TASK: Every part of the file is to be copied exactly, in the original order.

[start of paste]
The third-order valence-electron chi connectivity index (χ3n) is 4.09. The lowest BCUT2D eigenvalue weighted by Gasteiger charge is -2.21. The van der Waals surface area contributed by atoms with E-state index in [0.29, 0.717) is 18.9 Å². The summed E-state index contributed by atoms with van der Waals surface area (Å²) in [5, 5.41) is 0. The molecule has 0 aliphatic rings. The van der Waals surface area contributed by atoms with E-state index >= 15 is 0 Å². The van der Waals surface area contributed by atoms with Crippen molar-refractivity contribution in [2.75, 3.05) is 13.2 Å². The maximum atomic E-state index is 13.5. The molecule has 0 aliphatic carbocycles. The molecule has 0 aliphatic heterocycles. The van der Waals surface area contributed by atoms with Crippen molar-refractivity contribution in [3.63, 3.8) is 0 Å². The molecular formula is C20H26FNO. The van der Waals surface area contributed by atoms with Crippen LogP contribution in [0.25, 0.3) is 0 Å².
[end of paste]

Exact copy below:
The third-order valence-electron chi connectivity index (χ3n) is 4.09. The lowest BCUT2D eigenvalue weighted by Gasteiger charge is -2.21. The van der Waals surface area contributed by atoms with E-state index in [0.29, 0.717) is 18.9 Å². The summed E-state index contributed by atoms with van der Waals surface area (Å²) in [5, 5.41) is 0. The molecule has 0 aliphatic rings. The van der Waals surface area contributed by atoms with E-state index >= 15 is 0 Å². The van der Waals surface area contributed by atoms with Crippen molar-refractivity contribution in [2.75, 3.05) is 13.2 Å². The maximum atomic E-state index is 13.5. The molecule has 0 aliphatic carbocycles. The molecule has 0 aliphatic heterocycles. The van der Waals surface area contributed by atoms with Crippen molar-refractivity contribution in [3.63, 3.8) is 0 Å². The molecular formula is C20H26FNO. The van der Waals surface area contributed by atoms with Crippen LogP contribution in [0.25, 0.3) is 0 Å².